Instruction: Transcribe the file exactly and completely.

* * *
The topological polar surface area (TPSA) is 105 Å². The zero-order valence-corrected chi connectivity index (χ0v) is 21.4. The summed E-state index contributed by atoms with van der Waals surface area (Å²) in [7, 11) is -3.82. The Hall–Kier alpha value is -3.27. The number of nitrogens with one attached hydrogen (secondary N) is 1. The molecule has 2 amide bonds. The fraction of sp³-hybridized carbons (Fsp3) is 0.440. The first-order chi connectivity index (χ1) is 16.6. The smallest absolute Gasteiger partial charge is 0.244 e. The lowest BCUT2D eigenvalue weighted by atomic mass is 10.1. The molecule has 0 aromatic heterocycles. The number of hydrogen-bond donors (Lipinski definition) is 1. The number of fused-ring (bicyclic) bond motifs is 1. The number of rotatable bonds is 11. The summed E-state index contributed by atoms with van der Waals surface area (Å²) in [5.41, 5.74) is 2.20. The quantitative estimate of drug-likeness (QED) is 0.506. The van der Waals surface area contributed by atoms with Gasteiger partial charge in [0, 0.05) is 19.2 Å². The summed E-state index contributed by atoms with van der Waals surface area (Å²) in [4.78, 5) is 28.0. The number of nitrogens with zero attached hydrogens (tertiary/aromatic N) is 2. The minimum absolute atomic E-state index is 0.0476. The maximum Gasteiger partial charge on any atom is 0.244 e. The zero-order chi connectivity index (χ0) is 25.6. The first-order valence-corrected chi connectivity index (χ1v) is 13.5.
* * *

The topological polar surface area (TPSA) is 105 Å². The zero-order valence-corrected chi connectivity index (χ0v) is 21.4. The summed E-state index contributed by atoms with van der Waals surface area (Å²) in [7, 11) is -3.82. The Hall–Kier alpha value is -3.27. The number of nitrogens with one attached hydrogen (secondary N) is 1. The molecule has 2 amide bonds. The fraction of sp³-hybridized carbons (Fsp3) is 0.440. The first-order chi connectivity index (χ1) is 16.6. The smallest absolute Gasteiger partial charge is 0.244 e. The lowest BCUT2D eigenvalue weighted by atomic mass is 10.1. The molecule has 0 aromatic heterocycles. The number of hydrogen-bond donors (Lipinski definition) is 1. The number of fused-ring (bicyclic) bond motifs is 1. The number of rotatable bonds is 11. The summed E-state index contributed by atoms with van der Waals surface area (Å²) in [5.41, 5.74) is 2.20. The quantitative estimate of drug-likeness (QED) is 0.506. The van der Waals surface area contributed by atoms with Gasteiger partial charge in [0, 0.05) is 19.2 Å². The summed E-state index contributed by atoms with van der Waals surface area (Å²) in [4.78, 5) is 28.0. The number of nitrogens with zero attached hydrogens (tertiary/aromatic N) is 2. The minimum absolute atomic E-state index is 0.0476. The maximum Gasteiger partial charge on any atom is 0.244 e. The zero-order chi connectivity index (χ0) is 25.6. The first-order valence-corrected chi connectivity index (χ1v) is 13.5.